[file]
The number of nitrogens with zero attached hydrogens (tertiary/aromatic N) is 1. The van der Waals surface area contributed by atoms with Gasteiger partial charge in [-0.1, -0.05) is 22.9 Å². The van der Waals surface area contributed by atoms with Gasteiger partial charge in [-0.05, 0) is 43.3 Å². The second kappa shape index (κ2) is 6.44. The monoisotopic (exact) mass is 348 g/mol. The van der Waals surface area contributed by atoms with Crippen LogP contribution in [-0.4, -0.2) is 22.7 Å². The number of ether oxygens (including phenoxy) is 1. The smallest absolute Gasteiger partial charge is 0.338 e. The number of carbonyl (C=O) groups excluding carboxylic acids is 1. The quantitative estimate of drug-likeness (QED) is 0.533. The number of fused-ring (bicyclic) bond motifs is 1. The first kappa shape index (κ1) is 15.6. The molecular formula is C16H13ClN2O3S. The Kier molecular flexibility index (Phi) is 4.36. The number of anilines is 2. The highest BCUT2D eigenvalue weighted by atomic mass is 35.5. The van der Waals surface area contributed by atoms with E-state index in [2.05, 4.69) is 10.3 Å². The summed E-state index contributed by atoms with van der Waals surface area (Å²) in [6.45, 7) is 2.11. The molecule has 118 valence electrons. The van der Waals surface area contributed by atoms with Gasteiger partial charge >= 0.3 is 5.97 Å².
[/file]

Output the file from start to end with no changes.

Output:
The number of nitrogens with zero attached hydrogens (tertiary/aromatic N) is 1. The van der Waals surface area contributed by atoms with Gasteiger partial charge in [-0.1, -0.05) is 22.9 Å². The van der Waals surface area contributed by atoms with Gasteiger partial charge in [-0.05, 0) is 43.3 Å². The second kappa shape index (κ2) is 6.44. The monoisotopic (exact) mass is 348 g/mol. The van der Waals surface area contributed by atoms with Crippen LogP contribution in [-0.4, -0.2) is 22.7 Å². The number of ether oxygens (including phenoxy) is 1. The smallest absolute Gasteiger partial charge is 0.338 e. The number of carbonyl (C=O) groups excluding carboxylic acids is 1. The quantitative estimate of drug-likeness (QED) is 0.533. The number of fused-ring (bicyclic) bond motifs is 1. The first kappa shape index (κ1) is 15.6. The molecular formula is C16H13ClN2O3S. The Kier molecular flexibility index (Phi) is 4.36. The number of anilines is 2. The highest BCUT2D eigenvalue weighted by atomic mass is 35.5. The van der Waals surface area contributed by atoms with E-state index in [2.05, 4.69) is 10.3 Å². The summed E-state index contributed by atoms with van der Waals surface area (Å²) in [6.45, 7) is 2.11. The molecule has 118 valence electrons. The van der Waals surface area contributed by atoms with Gasteiger partial charge >= 0.3 is 5.97 Å².